The coloration provided a strong clue that one of the Selasphorus hummingbirds native to the western United States had chosen to pay a visit to the yard.
This visiting hummingbird became Bird No. 192 for the year.
I’m leaning toward identifying the bird as a Rufous Hummingbird. The other possibilities would include an Allen’s Hummingbird or a Broad-tailed Hummingbird.
The hummingbird was quite brown, but had considerable green plumage showing on its back.
My mother noticed the bird about 10 minutes before I got home from work around 6:10 p.m. We both remained outdoors to watch it visit the feeder four times afterwards. We last saw it that day about 7:10 p.m.
Back in August of 2012, an adult male Rufous Hummingbird visited our feeders for a single afternoon. I hoped that this bird would decide to stay longer.
I awoke early on Saturday, Oct. 12. I was due at Sycamore Shoals State Historic Park in Elizabethton to conduct the Saturday bird walk being held by the Lee and Lois Herndon Chapter of Tennessee Ornithological Society. I saw the hummingbird as soon as I got into view of the two sugar water feeders hanging near a large blue spruce beside the creek.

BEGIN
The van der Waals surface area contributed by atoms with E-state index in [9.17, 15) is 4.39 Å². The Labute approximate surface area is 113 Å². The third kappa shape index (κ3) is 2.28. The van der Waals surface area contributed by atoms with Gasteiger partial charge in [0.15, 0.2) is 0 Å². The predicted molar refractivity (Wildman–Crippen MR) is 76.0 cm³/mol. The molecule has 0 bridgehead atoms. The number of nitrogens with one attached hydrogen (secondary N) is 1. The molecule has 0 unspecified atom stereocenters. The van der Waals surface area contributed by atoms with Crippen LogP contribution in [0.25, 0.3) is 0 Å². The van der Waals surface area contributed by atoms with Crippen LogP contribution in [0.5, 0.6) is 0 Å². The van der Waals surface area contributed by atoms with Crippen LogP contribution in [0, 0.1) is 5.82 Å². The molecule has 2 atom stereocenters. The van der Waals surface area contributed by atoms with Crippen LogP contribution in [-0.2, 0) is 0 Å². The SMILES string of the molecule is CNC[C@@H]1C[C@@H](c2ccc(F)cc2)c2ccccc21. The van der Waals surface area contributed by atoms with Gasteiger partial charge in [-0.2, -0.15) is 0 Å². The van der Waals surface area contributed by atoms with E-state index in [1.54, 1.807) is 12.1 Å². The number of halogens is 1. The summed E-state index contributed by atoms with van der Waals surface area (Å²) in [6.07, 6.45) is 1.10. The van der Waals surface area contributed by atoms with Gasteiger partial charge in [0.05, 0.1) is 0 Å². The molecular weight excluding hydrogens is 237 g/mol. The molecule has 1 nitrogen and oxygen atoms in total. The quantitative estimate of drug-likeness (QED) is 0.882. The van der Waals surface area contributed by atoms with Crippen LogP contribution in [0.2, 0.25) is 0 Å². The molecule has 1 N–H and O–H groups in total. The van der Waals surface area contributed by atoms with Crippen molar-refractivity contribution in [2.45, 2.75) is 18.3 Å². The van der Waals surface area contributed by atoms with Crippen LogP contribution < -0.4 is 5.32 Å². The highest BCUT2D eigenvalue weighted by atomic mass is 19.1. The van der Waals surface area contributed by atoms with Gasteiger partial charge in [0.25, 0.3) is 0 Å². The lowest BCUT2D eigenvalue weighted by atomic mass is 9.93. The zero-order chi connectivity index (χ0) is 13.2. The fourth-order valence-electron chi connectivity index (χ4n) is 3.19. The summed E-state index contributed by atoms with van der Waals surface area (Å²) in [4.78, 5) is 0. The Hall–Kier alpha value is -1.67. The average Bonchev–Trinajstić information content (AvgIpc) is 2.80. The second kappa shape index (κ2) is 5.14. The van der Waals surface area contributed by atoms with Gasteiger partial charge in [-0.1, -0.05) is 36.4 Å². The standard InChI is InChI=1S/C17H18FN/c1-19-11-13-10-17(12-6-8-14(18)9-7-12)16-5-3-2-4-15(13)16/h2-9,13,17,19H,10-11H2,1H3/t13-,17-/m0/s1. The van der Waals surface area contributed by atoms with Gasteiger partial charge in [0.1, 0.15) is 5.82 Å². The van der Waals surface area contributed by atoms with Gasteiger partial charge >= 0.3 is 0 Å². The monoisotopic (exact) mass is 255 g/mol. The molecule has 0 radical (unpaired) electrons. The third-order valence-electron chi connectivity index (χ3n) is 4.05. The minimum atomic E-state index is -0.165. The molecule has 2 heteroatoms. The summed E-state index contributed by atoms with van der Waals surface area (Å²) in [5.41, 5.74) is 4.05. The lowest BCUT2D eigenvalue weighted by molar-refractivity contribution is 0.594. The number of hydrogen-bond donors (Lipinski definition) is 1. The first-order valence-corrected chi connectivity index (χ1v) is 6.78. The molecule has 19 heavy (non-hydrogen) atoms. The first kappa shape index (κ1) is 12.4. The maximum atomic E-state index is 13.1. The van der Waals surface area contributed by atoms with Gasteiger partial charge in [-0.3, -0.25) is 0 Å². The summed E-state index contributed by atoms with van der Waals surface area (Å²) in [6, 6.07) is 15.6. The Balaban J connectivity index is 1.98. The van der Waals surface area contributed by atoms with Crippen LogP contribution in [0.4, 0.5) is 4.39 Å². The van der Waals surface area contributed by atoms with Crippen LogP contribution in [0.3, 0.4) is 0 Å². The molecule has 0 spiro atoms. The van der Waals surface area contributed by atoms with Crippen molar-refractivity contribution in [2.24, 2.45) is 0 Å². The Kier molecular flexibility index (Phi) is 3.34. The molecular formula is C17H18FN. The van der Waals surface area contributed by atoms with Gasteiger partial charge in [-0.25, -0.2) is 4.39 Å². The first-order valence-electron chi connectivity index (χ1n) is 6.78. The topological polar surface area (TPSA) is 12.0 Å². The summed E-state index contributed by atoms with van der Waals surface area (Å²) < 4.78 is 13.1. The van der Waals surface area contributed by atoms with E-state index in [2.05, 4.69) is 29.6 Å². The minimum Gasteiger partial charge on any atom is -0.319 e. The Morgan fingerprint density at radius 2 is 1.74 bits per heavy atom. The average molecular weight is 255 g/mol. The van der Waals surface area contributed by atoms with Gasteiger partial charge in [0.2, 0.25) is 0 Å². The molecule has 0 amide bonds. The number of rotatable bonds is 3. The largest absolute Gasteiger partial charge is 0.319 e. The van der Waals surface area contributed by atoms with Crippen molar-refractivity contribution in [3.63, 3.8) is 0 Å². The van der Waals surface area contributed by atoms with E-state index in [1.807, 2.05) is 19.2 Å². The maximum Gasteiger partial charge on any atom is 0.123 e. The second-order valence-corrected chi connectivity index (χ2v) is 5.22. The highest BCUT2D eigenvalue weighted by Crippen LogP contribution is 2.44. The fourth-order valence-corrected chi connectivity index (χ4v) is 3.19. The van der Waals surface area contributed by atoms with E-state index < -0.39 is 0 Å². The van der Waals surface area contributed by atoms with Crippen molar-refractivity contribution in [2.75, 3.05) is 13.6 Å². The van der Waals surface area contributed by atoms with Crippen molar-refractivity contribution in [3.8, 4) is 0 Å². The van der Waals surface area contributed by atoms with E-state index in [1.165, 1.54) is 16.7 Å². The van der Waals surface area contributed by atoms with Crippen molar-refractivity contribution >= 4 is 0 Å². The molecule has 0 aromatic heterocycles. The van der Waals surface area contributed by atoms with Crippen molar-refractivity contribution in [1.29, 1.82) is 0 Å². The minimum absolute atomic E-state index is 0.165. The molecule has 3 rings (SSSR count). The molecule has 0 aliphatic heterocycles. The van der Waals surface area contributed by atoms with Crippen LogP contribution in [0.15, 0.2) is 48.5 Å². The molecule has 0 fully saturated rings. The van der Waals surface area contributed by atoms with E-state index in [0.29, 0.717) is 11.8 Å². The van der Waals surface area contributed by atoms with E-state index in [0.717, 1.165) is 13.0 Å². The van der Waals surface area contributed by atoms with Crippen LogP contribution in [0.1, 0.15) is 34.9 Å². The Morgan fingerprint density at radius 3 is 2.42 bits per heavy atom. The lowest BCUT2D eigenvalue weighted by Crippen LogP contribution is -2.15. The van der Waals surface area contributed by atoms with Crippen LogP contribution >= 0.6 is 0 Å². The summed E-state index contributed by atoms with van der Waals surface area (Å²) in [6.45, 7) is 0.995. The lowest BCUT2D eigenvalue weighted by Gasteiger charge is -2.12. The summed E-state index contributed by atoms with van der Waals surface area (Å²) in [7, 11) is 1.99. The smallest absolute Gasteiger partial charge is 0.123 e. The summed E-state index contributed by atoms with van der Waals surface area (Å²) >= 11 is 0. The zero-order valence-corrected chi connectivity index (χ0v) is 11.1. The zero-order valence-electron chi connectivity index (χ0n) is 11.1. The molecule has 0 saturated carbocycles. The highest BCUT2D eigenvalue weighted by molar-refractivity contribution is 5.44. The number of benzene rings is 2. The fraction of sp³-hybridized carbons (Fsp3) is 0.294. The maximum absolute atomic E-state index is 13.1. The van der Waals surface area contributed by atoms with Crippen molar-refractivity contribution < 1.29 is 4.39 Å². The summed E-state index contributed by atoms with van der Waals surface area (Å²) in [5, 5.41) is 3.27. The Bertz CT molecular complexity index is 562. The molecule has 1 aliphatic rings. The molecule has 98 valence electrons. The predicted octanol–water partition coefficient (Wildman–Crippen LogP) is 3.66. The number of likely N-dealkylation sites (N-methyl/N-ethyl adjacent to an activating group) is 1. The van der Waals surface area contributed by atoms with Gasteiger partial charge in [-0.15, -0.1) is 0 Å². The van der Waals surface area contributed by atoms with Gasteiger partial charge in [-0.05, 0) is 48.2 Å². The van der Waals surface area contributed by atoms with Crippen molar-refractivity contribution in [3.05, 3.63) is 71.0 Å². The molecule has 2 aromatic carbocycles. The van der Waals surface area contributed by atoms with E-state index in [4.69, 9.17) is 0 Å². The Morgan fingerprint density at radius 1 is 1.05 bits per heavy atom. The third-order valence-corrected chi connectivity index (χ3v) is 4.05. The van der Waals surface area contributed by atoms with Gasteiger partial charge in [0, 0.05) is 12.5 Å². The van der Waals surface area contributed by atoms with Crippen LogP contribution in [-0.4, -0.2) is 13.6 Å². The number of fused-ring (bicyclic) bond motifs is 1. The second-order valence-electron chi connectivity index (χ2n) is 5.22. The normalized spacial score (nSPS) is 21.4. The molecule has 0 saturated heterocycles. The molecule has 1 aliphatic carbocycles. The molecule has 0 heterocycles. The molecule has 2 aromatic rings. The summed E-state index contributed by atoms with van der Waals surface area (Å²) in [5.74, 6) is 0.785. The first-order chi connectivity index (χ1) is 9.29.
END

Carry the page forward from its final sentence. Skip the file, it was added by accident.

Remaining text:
Later that morning, Brookie and Jean Potter visited and were able to add the hummingbird to their year lists. They agreed that the bird looked most like an immature female Rufous Hummingbird.
The following day, the hummingbird was still present during the morning hours. However, after a visit at about 9:45 a.m., we never saw the bird again.
I was pleased to host the Rufous Hummingbird for its three-day stay. For still unknown reasons, some western hummingbirds — primarily the Rufous — make migration swings through the eastern United States. The Rufous Hummingbird has basically become an expected winter visitor with a few reports being received each winter. I have observed Rufous Hummingbirds in Bristol, Blountville, Flag Pond, Elizabethton and Hampton. I have also observed Allen’s Hummingbirds in Mountain City and Johnson City. I know of records of these small birds from Erwin, Roan Mountain, Johnson City and many other locations throughout the region.